Chance the Rapper for President 2018

The Chicago MC's headlining set on Friday was the only slot at this year’s festival without any competition, a welcome relief from some very tough conflicts throughout the weekend. Delivering part party, part sermon, with his backing band the Social Experiment providing constant instrumental filigree, Chance delivered a taut, focused set centered on Coloring Book, his free gospel-rap album that was well represented by ubiquitous 3 hats at the festival. A slideshow of the rapper with his mentor, Kanye West (who was billed to headline last year’s GovBall before a rain out) served as a mid-point detour into their collaborations. But again, the part that really got folks moving was the synchronized choreography of "May I Have This Dance," mimed en masse in the dark field, lit only by cell phone flashlights.—AF

Air delivers downtempo precision

Appearing as the lead in to Sunday's headliner, alt-metal institution Tool, French synth maestros Air performed captivating, wonderfully a weird set of slowed down tunes that were totally unlike anything else at the festival. The duo, playing as a quartet, made no moves to cater to its audience, exploring the sounds of its debut Moon Safari and other albums in languid detail, moving at a glacial pace and sounding utterly massive.—AF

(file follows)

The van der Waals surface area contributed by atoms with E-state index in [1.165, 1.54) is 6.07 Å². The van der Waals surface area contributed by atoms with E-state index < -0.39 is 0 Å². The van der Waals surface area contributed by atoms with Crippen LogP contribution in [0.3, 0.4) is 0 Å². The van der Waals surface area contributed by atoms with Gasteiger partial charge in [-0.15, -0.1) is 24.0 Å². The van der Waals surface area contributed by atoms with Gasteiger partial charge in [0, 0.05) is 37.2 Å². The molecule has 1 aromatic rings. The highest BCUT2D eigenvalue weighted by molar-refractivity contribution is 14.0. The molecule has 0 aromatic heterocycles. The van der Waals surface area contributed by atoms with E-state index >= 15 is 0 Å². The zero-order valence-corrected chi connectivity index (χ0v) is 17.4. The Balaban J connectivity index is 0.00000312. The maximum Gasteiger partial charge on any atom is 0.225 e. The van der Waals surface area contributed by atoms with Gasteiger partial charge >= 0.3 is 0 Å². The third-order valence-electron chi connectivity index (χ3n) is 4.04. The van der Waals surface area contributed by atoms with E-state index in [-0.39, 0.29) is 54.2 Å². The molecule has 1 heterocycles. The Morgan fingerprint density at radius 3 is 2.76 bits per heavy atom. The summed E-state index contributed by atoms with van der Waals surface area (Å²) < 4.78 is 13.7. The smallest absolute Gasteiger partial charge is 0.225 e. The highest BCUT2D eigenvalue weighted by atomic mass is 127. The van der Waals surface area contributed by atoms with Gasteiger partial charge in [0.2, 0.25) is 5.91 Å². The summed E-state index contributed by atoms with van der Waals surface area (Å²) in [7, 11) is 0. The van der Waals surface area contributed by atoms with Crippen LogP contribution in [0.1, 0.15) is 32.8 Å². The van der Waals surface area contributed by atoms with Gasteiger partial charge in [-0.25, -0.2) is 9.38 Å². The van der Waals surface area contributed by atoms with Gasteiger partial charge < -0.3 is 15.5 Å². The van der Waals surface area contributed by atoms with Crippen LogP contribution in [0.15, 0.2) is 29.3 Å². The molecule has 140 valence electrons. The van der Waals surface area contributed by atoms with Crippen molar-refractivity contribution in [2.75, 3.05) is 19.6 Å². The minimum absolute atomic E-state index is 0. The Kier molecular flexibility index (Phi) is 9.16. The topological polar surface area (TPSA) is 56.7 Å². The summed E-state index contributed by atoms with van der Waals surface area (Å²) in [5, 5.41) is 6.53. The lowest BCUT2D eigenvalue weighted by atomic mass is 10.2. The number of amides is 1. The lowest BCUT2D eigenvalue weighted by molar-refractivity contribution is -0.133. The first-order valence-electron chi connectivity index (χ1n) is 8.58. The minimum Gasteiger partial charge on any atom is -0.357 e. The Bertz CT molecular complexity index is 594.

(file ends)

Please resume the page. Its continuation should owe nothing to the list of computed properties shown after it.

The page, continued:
GovBall beat its weather curse

“You can drive all night / Looking for answers in the pouring rain,” sang Cage the Elephant frontman Matt Shultz, emotively during his band’s strong, upbeat set Sunday evening. It’d been drizzling on and off during the day but amazingly, the grounds remained mostly dry. Besides a brief sun shower on Friday, this year’s Governors Ball avoided the wet weather that has popped up to hamper past editions. After mid-70s temperatures and sunny skies on Friday and Saturday, Sunday’s overcast setting was a welcome cool-down for the festival's last day.—AF